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Japan ruling party leader vote goes to runoff between Kishida, Kono

TOKYO (Kyodo) -- Japan’s ruling party leadership election went to a runoff between former Foreign Minister Fumio Kishida and vaccination minister Taro Kono on Wednesday after none of the four candidates won a majority in the first round, with the winner set to become Japan’s next prime minister.

Former Foreign Minister Fumio Kishida responds to applause after being elected as the ruling Liberal Democratic Party’s president on September 29, 2021, in Tokyo. --Photo Kyodo

Kishida, the most popular among Diet members of the ruling Liberal Democratic Party , won 256 votes, while Kono, the favorite among rank-and-file LDP members, secured 255 votes.
Two female candidates, Sanae Takaichi, a former communications minister, and Seiko Noda, the LDP executive acting secretary general, followed with 188 and 63 votes, respectively.
The focus is now on who Takaichi and Noda voters will switch their votes to in the runoff to choose the successor to outgoing Prime Minister Yoshihide Suga.
Since the LDP-led coalition holds a majority in both chambers of parliament, whoever is elected the party president is set to be named elected prime minister when an extraordinary Diet session starts Monday.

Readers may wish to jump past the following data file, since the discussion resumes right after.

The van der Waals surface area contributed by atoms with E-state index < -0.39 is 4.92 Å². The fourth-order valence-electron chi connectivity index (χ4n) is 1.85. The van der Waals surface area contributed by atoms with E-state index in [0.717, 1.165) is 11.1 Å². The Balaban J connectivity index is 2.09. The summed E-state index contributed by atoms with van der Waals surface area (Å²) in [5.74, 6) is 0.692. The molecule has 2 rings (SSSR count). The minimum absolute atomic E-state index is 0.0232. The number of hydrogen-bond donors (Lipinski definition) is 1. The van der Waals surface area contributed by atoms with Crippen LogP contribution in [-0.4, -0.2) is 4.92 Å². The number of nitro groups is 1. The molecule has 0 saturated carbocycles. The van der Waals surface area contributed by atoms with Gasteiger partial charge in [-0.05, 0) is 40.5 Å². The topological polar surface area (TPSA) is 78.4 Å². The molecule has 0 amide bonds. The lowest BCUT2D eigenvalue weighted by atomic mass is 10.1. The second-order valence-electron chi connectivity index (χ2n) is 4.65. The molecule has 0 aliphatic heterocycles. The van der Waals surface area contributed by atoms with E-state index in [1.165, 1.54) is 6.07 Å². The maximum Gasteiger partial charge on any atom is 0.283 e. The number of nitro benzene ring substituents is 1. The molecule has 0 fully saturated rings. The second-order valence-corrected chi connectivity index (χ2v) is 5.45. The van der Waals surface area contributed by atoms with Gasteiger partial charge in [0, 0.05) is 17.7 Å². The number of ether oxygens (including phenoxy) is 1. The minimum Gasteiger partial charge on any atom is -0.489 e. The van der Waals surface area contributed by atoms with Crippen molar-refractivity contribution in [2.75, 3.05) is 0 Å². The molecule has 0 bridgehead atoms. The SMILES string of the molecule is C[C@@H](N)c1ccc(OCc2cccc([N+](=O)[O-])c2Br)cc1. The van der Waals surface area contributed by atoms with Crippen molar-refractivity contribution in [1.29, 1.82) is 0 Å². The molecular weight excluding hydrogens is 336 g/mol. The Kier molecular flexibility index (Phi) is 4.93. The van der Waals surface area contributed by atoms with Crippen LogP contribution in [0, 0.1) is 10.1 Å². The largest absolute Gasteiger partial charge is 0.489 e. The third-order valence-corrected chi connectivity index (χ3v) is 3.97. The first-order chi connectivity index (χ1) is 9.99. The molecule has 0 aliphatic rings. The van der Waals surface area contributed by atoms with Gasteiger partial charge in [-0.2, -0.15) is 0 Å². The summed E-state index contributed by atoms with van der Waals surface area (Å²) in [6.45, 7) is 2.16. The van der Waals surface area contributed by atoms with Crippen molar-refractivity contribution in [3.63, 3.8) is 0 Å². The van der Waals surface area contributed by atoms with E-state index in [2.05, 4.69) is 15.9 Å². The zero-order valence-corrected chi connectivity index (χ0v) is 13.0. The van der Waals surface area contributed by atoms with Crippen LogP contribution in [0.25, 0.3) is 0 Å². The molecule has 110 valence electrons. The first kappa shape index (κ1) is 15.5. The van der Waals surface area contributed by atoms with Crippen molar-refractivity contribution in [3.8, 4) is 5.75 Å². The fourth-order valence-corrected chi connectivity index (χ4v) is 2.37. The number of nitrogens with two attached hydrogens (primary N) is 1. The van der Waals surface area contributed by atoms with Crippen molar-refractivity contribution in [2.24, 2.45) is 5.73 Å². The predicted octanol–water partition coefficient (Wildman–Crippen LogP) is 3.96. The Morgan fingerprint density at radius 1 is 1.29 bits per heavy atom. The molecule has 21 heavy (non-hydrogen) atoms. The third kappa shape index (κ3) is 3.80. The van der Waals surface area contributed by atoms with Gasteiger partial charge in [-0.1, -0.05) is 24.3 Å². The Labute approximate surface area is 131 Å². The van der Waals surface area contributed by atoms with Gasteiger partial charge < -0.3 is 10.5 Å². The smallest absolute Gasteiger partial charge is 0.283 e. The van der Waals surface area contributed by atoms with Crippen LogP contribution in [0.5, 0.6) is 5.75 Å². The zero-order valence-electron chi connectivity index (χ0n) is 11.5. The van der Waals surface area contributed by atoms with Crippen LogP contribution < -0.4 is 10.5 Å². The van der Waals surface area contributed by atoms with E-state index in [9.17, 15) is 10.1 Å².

While some party factions have already decided on who to vote for in the runoff, factional alliances did not play a decisive role in the first round as most factions allowed members to make their own choices.
The election came after Suga announced earlier this month that he is stepping down. His successor will be tasked with leading the ruling party, which is struggling to shore up an economy battered by the COVID-19 pandemic, while also assuring the public they have leadership skills and accountability, qualities judged to be lacking in Suga.
Kono, seen as a reformist who has frequently topped media opinion polls on who is most fit to be prime minister, has attracted support from relatively young LDP lawmakers and rank-and-file party members.
He has promised to reform Japan’s pension system and promote digitalisation but was seen by some as having backed away from his previous stance of breaking free from nuclear power generation.
Kishida, who heads the LDP’s liberal-leaning faction, has the backing of many veteran lawmakers and is making his second attempt at becoming party chief after being defeated by Suga last year.
Kishida has pledged to shift from the neoliberal policies of previous administrations and make sure ordinary people can enjoy the benefits of growth, but some view him as lacking broader public appeal.
Takaichi was backed by former Prime Minister Shinzo Abe in campaigning and is known for regularly visiting Yasukuni shrine in Tokyo where convicted war criminals and war dead are enshrined. She had the support of hawkish nationalists within the LDP.
She named her policy mix “Sanaenomics,” focusing on bold monetary easing and investment in crisis management and growth areas. Noda, who is known as a liberal in the conservative party, struggled to attract support within the party beyond the 20 lawmakers who gave her the prerequisite endorsement needed to run in the election.
She placed her priority on care for the vulnerable such as children and people with disabilities.

(Latest Update September 30, 2021)

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